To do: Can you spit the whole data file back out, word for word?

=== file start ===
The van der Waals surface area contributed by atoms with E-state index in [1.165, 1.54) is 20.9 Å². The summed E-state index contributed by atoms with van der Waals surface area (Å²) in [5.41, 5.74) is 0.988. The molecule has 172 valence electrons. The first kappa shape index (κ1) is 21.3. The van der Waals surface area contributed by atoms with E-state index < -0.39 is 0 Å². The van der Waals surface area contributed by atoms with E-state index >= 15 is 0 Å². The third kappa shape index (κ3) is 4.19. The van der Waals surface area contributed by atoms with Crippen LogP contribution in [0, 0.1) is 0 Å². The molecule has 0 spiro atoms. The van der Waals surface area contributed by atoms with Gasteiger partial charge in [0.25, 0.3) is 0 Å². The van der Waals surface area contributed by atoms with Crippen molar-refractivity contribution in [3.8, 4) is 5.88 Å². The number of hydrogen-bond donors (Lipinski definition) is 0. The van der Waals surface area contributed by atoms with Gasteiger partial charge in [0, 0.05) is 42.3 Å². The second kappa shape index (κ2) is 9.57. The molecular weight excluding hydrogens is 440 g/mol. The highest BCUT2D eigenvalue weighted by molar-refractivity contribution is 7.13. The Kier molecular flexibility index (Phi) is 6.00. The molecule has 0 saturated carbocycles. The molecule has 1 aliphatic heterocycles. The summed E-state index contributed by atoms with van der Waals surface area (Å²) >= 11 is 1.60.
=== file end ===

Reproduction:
The van der Waals surface area contributed by atoms with E-state index in [1.165, 1.54) is 20.9 Å². The summed E-state index contributed by atoms with van der Waals surface area (Å²) in [5.41, 5.74) is 0.988. The molecule has 172 valence electrons. The first kappa shape index (κ1) is 21.3. The van der Waals surface area contributed by atoms with E-state index < -0.39 is 0 Å². The van der Waals surface area contributed by atoms with E-state index >= 15 is 0 Å². The third kappa shape index (κ3) is 4.19. The van der Waals surface area contributed by atoms with Crippen LogP contribution in [0, 0.1) is 0 Å². The molecule has 0 spiro atoms. The van der Waals surface area contributed by atoms with Gasteiger partial charge in [0.25, 0.3) is 0 Å². The van der Waals surface area contributed by atoms with Crippen molar-refractivity contribution in [3.8, 4) is 5.88 Å². The number of hydrogen-bond donors (Lipinski definition) is 0. The van der Waals surface area contributed by atoms with Gasteiger partial charge in [0, 0.05) is 42.3 Å². The second kappa shape index (κ2) is 9.57. The molecular weight excluding hydrogens is 440 g/mol. The highest BCUT2D eigenvalue weighted by molar-refractivity contribution is 7.13. The Kier molecular flexibility index (Phi) is 6.00. The molecule has 0 saturated carbocycles. The molecule has 1 aliphatic heterocycles. The summed E-state index contributed by atoms with van der Waals surface area (Å²) >= 11 is 1.60.